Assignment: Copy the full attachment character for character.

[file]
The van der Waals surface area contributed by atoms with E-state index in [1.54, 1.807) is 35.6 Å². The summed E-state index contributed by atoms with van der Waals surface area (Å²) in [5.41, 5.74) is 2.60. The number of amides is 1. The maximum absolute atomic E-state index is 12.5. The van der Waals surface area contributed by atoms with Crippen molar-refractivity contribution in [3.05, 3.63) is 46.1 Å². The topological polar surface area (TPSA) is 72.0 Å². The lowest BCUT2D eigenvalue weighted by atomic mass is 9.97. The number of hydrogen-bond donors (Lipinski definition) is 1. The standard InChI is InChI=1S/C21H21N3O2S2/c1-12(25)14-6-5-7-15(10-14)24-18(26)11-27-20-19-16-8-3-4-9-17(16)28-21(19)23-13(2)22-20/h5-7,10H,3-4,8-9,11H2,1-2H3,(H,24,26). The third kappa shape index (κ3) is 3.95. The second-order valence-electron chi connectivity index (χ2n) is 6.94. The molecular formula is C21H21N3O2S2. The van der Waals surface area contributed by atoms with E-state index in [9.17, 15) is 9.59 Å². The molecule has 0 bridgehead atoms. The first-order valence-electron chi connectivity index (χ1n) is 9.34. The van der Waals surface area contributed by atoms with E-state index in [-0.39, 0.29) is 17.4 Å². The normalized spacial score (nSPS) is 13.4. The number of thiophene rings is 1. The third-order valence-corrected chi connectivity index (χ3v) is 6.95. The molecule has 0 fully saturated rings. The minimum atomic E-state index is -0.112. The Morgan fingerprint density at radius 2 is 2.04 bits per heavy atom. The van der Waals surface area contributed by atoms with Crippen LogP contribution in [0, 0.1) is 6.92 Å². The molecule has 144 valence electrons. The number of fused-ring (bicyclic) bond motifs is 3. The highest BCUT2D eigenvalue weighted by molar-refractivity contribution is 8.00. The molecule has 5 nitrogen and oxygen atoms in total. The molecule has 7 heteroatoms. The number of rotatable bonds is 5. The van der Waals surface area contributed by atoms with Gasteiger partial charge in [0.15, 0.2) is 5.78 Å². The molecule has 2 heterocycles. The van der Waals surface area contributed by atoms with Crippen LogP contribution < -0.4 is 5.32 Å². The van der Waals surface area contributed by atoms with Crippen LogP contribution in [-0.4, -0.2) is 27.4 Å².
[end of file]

The van der Waals surface area contributed by atoms with E-state index in [1.54, 1.807) is 35.6 Å². The summed E-state index contributed by atoms with van der Waals surface area (Å²) in [5.41, 5.74) is 2.60. The number of amides is 1. The maximum absolute atomic E-state index is 12.5. The van der Waals surface area contributed by atoms with Crippen molar-refractivity contribution in [3.05, 3.63) is 46.1 Å². The topological polar surface area (TPSA) is 72.0 Å². The lowest BCUT2D eigenvalue weighted by atomic mass is 9.97. The number of hydrogen-bond donors (Lipinski definition) is 1. The standard InChI is InChI=1S/C21H21N3O2S2/c1-12(25)14-6-5-7-15(10-14)24-18(26)11-27-20-19-16-8-3-4-9-17(16)28-21(19)23-13(2)22-20/h5-7,10H,3-4,8-9,11H2,1-2H3,(H,24,26). The third kappa shape index (κ3) is 3.95. The second-order valence-electron chi connectivity index (χ2n) is 6.94. The molecular formula is C21H21N3O2S2. The van der Waals surface area contributed by atoms with E-state index in [9.17, 15) is 9.59 Å². The molecule has 0 bridgehead atoms. The first-order valence-electron chi connectivity index (χ1n) is 9.34. The van der Waals surface area contributed by atoms with E-state index in [-0.39, 0.29) is 17.4 Å². The normalized spacial score (nSPS) is 13.4. The number of thiophene rings is 1. The third-order valence-corrected chi connectivity index (χ3v) is 6.95. The molecule has 0 fully saturated rings. The minimum atomic E-state index is -0.112. The Morgan fingerprint density at radius 2 is 2.04 bits per heavy atom. The van der Waals surface area contributed by atoms with Crippen LogP contribution in [0, 0.1) is 6.92 Å². The molecule has 144 valence electrons. The number of fused-ring (bicyclic) bond motifs is 3. The highest BCUT2D eigenvalue weighted by molar-refractivity contribution is 8.00. The molecule has 5 nitrogen and oxygen atoms in total. The molecule has 7 heteroatoms. The number of rotatable bonds is 5. The van der Waals surface area contributed by atoms with Gasteiger partial charge in [0.15, 0.2) is 5.78 Å². The molecule has 2 heterocycles. The van der Waals surface area contributed by atoms with Crippen LogP contribution < -0.4 is 5.32 Å². The van der Waals surface area contributed by atoms with Crippen LogP contribution in [-0.4, -0.2) is 27.4 Å².